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Is there a quick way to estimate a reasonable purchase price for a restaurant?

Is there like a multiplier for sales volume or guest volume, etc? I'm considering buying an ethnic restaurant situated in an area with a good size ethnic population; said restaurant has been opened at least 4 years and seems to be doing well. Thanks for your help!

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Answers (5)
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A restaurant is worth twice what its yearly varified net is and for a abscentee owner one and a half times its yearly net rember it must cover the rent in three days of sales

Jul 15, 2009
Steven St
World Business Partners, Inc
Los Angeles County, CA

The only time you want to consider a multiple is when you're glancing at different restaurants and its a quick check to make sure the Seller isn't completely out to lunch.

Once you actually focus on a business all the multiples should go out the window and focus on what the business is truly worth. If you are seriously considering buying a restaurant you don't even want to think about multiples. Because using multiples or any other quick valuation method is just a lazy way to value a business.

The best money you will spend is by hiring a competent valuation firm, small business accountant and experienced contract attorney.

May 14, 2009
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Cunningham & Company, Ltd.
CPA's - (Chicago Area)
Kane County, IL

Generally speaking a business is valued at some multiple of (net) cash flow (before any debt service). Typically, if you are a buyer, you desire to pay 3x cash flow....if you are a seller you desire 5x cash flow....those are the typical ranges - 3x to 5x cash flow....this applies to restaurants and any other business. Be careful how others calculate "cash flow". Do they deduct some fair value of owners compensation or ignore owners compensation? Multiples are good to know but you should also know how the cash flow is calculated - in order to apply the correct multiple and be able to compare business opportunities on an "apples to apples" basis.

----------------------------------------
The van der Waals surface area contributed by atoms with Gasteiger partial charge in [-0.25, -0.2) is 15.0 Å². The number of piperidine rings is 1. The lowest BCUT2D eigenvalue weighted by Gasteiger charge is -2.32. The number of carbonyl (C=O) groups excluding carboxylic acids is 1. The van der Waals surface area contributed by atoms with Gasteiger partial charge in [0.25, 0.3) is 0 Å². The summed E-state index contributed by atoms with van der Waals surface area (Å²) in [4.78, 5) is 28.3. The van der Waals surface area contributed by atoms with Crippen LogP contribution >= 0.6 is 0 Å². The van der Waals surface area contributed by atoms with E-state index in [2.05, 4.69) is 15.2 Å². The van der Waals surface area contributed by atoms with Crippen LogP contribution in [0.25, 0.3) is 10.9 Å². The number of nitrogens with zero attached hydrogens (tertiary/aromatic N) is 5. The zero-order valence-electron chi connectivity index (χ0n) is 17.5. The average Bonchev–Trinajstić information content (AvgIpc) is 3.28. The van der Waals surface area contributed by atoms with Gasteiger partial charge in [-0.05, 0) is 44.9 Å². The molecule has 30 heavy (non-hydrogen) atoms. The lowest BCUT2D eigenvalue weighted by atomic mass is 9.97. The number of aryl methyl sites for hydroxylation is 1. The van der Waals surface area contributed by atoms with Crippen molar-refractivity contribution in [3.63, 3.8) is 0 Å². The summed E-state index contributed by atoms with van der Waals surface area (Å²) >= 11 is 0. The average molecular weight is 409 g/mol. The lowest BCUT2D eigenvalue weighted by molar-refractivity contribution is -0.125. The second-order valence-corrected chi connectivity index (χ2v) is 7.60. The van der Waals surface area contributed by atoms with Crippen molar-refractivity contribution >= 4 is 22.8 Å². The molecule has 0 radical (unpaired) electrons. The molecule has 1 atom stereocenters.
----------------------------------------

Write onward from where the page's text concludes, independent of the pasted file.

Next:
Valuing a restaurant or any business on some multiple of gross SALES can be very dangerous. The cost structure of different businesses can vary significantly and therefore result in the same (incorrect) valuation (based on the same gross sales) when in fact one business may be much more profitable than another and therefore should be valued at a much higher amount.

Use "rules of thumb" cautiously and only when trying to determine a rough guesstimate of value.

May 13, 2009
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The BAF Group LLC
MD

I agree with Mr. Russel, but I would suggest that that are two (2) issues that might complicate the rules of thumb. The first is whether there is a franchise invovled. If so, franchises will yield a 10% to 20% added price, assuming it is a good and well regarded franchise. They have lower failure rates and larger support systems that suggest better profits on a more regular basis. The second issue is whether the Seller has historically, accurately reported all of this income - which is not normally the case with Restaurants. If he has however, (and this is more frequently the case with franchises as an example, where the Revenue is heavily overseen by the parent company,) then the deal is easier to gauge with Net Profits and Cash Flow, rather than Gross Revenue.

May 13, 2009
Gary Steven Russell
G. S. Russell Business Brokers and Advis
Prince William County, VA

There are 2 simple rules of thumb to follow with pricing or buying a Restaurant. One is a multiple of the owner's net, fair price range is between 2 to 3 times the net. The other is a percentage of the Gross Revenues, fair price range is between 30 to 40 percent of Gross Revenues.

May 13, 2009

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